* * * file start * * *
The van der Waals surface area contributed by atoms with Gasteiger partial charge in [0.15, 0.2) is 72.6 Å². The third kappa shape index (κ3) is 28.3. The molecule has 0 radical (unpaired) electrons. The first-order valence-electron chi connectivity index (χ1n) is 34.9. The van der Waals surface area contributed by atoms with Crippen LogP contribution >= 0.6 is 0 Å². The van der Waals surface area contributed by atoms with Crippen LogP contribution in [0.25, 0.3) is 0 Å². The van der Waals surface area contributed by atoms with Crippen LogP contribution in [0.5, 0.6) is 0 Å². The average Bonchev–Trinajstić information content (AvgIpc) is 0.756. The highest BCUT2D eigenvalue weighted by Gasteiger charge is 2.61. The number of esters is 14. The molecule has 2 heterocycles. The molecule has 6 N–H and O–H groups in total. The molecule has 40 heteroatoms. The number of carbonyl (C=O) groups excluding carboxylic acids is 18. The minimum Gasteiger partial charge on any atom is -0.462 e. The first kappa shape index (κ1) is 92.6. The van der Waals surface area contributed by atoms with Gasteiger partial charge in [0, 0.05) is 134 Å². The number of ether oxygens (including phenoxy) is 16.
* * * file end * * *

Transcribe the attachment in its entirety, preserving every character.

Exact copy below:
The van der Waals surface area contributed by atoms with Gasteiger partial charge in [0.15, 0.2) is 72.6 Å². The third kappa shape index (κ3) is 28.3. The molecule has 0 radical (unpaired) electrons. The first-order valence-electron chi connectivity index (χ1n) is 34.9. The van der Waals surface area contributed by atoms with Crippen LogP contribution >= 0.6 is 0 Å². The van der Waals surface area contributed by atoms with Crippen LogP contribution in [0.25, 0.3) is 0 Å². The van der Waals surface area contributed by atoms with Crippen LogP contribution in [0.5, 0.6) is 0 Å². The average Bonchev–Trinajstić information content (AvgIpc) is 0.756. The highest BCUT2D eigenvalue weighted by Gasteiger charge is 2.61. The number of esters is 14. The molecule has 2 heterocycles. The molecule has 6 N–H and O–H groups in total. The molecule has 40 heteroatoms. The number of carbonyl (C=O) groups excluding carboxylic acids is 18. The minimum Gasteiger partial charge on any atom is -0.462 e. The first kappa shape index (κ1) is 92.6. The van der Waals surface area contributed by atoms with Gasteiger partial charge in [0, 0.05) is 134 Å². The number of ether oxygens (including phenoxy) is 16.